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Heterodera Schmidt, 1871
Tylenchus (Heterodera) (Schmidt, 1871)
Heterodera (Heterodera) (Schmidt, 1871)
Heterobolbus (Railliet, 1896)
Bidera (Krall' and Krall', 1978)
Ephippiodera (Shagalina and Krall', 1978)
Refer to Subfamily Diagnostics (Heteroderinae)
for taxonomic history and distinctions among related genera.
Slide show on Globodera
and Heterodera spp.
Cyst of Heterodera glycines
Female body forms a cyst.
Females: anterior neck-like region; swollen body shape -
lemon, round, or pyroid shape (about 0.5-0.6 mm diam).
Weak cephalic framework.
Moderate stylet with small rounded knobs.
enlarged and fills neck region.
ovaries coiled or reflexed.
Vulva subterminal; anus terminal.
Posterior region important taxonomically:
Pre-parasitic stage: vermiform J2, 300-500 µm long.
Heavily sclerotized head framework; head offset.
Stylet prominent with anteriorly-directed knobs.
Ventro-lateral overlap of esophageal glands over intestine.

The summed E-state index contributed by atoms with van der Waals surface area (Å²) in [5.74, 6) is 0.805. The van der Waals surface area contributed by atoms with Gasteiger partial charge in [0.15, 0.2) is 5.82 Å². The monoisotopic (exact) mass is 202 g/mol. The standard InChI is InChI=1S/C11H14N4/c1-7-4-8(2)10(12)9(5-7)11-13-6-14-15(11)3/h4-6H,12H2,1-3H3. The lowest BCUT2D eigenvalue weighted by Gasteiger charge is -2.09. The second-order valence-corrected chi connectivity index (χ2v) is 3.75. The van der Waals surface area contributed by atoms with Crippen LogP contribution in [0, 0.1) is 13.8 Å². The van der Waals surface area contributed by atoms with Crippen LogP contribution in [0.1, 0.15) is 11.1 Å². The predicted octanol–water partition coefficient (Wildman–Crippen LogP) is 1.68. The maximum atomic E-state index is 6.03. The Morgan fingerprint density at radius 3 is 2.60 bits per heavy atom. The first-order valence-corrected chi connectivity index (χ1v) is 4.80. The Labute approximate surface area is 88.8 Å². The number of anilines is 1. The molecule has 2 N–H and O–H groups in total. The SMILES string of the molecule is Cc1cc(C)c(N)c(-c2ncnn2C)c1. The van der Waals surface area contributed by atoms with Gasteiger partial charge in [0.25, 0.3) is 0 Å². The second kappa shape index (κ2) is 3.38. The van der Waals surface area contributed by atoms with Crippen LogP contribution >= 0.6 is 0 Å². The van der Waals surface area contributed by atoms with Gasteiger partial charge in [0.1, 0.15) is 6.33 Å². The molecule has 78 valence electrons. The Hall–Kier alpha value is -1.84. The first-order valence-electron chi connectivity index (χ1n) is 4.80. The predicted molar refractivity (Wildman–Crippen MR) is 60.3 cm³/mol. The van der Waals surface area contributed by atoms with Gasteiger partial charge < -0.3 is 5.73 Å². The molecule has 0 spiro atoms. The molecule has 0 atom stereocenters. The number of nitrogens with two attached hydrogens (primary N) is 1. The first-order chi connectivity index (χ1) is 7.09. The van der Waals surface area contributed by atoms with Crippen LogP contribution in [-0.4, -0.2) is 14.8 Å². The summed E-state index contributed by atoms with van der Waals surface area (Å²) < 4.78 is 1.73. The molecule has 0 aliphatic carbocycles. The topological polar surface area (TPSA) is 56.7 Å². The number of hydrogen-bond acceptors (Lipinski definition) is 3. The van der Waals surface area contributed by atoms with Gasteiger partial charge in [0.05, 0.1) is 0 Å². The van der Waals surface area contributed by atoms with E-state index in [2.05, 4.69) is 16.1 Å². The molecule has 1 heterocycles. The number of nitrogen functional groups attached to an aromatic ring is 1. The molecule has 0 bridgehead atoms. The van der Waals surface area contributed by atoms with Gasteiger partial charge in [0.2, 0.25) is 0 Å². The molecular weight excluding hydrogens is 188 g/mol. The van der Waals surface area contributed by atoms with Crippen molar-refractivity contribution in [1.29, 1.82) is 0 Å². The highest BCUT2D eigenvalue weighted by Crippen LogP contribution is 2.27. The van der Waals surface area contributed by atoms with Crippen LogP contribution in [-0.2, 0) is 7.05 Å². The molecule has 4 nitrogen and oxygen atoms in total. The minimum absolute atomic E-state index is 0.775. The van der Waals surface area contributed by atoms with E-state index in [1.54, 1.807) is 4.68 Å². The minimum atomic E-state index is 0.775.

Genital primordia visible.
Post-parasitic stages: swollen.
Stylet weak, sometimes not visible in 3rd and 4th
Developing gonads visible.
Males: Vermiform, 1-1.5mm length.
Sclerotized cephalic framework, rounded head
Strong stylet; knobs project forward.
Esophagus tylenchid, overlaps ventro-laterally.
Reproductive system monorchic.
Tail bluntly rounded.
[Ref: H. Ferris.]
By 2009, more than 40 species of the genus
Heterodera had been molecularly characterized by sequencing the ITS-rRNA
genes and by PCR-RFLP profiles. These tools are so far the best
available for identifying cyst-forming nematodes.